I gotta be honest here…. I know (I knew!) virtually nothing about port wines so when I got the invitation from Oscar Quevedo to join a group of select wine bloggers for a tour of Porto, the Douro valley and their wineries I send him a note first asking if he was sure he had the right person. But he confirmed that yes, he did and if I wanted to come. Obviously I said yes and was quite eager to learn something more about port and how it is made….
I met two of the other bloggers already at schiphol airport; Bart from wijn-blog en Mariella van wijnkronieken. Both – you guessed it – are wine bloggers…. The fourth member of the team was Irene who flew in from Rome and whom we met in Porto.
And what can I say? Did I learn a lot? Yes, I did. Did I fall in love with the region? Yes, I did. Will I know also be a wine blogger? Noooooo, I will not… I’ve come to realize that blogging about wine or blogging about food are two different things. They complement each other but the set of skills necessary to do wine blogging well is totally different.
Anyway back to the port; I’ve seen so much that I will be splitting this post in two or three part; one about the ports we tasted on the first day and our breakfast, lunch and dinner experiences and one about the rest of the trip.
The schedule that Oscar made was very flexible and very relaxed which was fantastic as the weather was on our side this weekend. If only I had brought the sunscreen!
We arrived really early in Porto which meant we had the whole day ahead of us, starting with a delicious breakfast at the Majestic in down town Porto. The Majestic is beautiful and even though we sat outside (yes it was that good weather) we took a couple of shots of the interior and obviously of the food itself…
From there we roamed around Porto, taking in some of the beautiful old buildings to end up at the Port and Douro Wine institute (IVDP) which is where all the quality control for all the 75 Port producers in Portugal that bottle their own wine, are being done. I was quite impressed with the whole setup as it is no simple task. Have you ever wondered how that works? What steps are being taken before you can enjoy a glass of that gorgeous dark ruby colored drink? I never wondered but maybe that made the realizations all the more shocking. Each and every port is tested before coming on the market. They first run through a taste testing team, which consists of 7 professional testers of which each can do no more then 20 ports per day. In theory that maybe sounds like a dreamjob but I would not want to be in their shoes.
Have you ever thought about how you experience wine? Or port? I can drink a delicious merlot one day and love it, but then the next day I might totally hate it for the simple reason that I am in a different mood. Drinks, more then anything else, are like that, as least for me. Imagine then having to be consistent in your test results every single time! No easy task!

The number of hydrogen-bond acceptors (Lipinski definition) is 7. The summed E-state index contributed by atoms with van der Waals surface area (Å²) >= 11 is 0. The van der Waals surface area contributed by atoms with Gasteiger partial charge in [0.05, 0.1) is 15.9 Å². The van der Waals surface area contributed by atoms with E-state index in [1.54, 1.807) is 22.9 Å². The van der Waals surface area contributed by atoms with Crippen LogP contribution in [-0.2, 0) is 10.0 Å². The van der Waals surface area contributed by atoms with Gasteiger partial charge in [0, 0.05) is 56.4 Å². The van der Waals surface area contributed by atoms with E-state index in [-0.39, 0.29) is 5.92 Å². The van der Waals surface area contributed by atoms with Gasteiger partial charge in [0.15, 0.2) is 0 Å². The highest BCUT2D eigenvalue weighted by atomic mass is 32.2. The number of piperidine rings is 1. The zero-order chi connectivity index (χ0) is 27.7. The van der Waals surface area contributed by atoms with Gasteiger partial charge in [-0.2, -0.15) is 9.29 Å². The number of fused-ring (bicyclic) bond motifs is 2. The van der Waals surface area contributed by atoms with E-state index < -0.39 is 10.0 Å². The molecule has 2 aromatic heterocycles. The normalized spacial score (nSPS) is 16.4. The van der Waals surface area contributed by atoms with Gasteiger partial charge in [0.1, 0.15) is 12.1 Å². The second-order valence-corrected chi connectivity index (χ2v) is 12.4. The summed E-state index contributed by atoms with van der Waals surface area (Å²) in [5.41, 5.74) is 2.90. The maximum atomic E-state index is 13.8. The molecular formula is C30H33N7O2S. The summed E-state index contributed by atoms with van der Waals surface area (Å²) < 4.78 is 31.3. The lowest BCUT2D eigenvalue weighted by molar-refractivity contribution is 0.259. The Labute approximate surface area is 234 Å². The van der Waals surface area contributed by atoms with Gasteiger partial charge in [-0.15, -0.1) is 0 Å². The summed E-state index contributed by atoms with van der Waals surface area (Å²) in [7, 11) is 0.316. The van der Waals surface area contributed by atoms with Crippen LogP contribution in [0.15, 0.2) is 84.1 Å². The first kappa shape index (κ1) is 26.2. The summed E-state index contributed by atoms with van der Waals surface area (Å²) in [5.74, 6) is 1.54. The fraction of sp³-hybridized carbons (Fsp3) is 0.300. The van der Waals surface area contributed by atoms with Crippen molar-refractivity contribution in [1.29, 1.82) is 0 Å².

That is only one part of the testing process as after that it goes through various lab tests to get the final seal of approval. The IVDP controls the amount of Port produced as well as the quality and are an integral part of the whole port production in the region.
Ruby vs Tawny
For years I have been looking at bottles of ruby and tawny ports in the supermarket and I have never understood the difference between the two. I am quite pleased I now finally know! In the afternoon on Friday we went to the Quevedo lodge in Gaia (next to Porto) to have a full explanation on vintage ruby ports and ofcourse a delicious tasting. I had never done a proper tasting before and boy, that was hard!
But let me first explain what a ruby port is. I always figured it might have something to do with the color and in a way that is still true, as a ruby port will be more ‘ruby’ in color then a tawny, which can be more ‘rusty’ in color. Ruby port is held in stainless steel (after fermentation) tanks to prevent oxidation and is bottled on average between 18-24 months. Once in a while the harvest of a certain year might be so good that a ruby port is declared a vintage port. The IVDP has to declare it to be a vintage. A vintage ruby will continue to age in the bottle and will improve over time.
Now a tawny port on the other hand is aged in oak barrels which means that it is into contact with oxygen much more resulting in a rusty color. A tawny from a single harvest year is called Colheita and is aged at least 7 years. Opposed to the ruby ports, a tawny stops aging as soon as it is bottled, which means that it stays in oak barrels until ready.
Ofcourse I am a total amateur when it comes to wine and port so this is the very simple explanation… Go to any of the other three bloggers, who know so much more then me, for a much better explanation! More to follow later!
O and if you want to know which one of the ports ended up being my favorite; it would have to be the Quevedo 20 yr old Tawny. Love at first taste, so to speak. The good news is that you can buy Quevedo ports at the Jumbo supermarkets (usually the bigger ones) here in the Netherlands!
We were on the trip through the Douro valley and Porto by invitation from the Quevedo family. All opinions expressed are my own.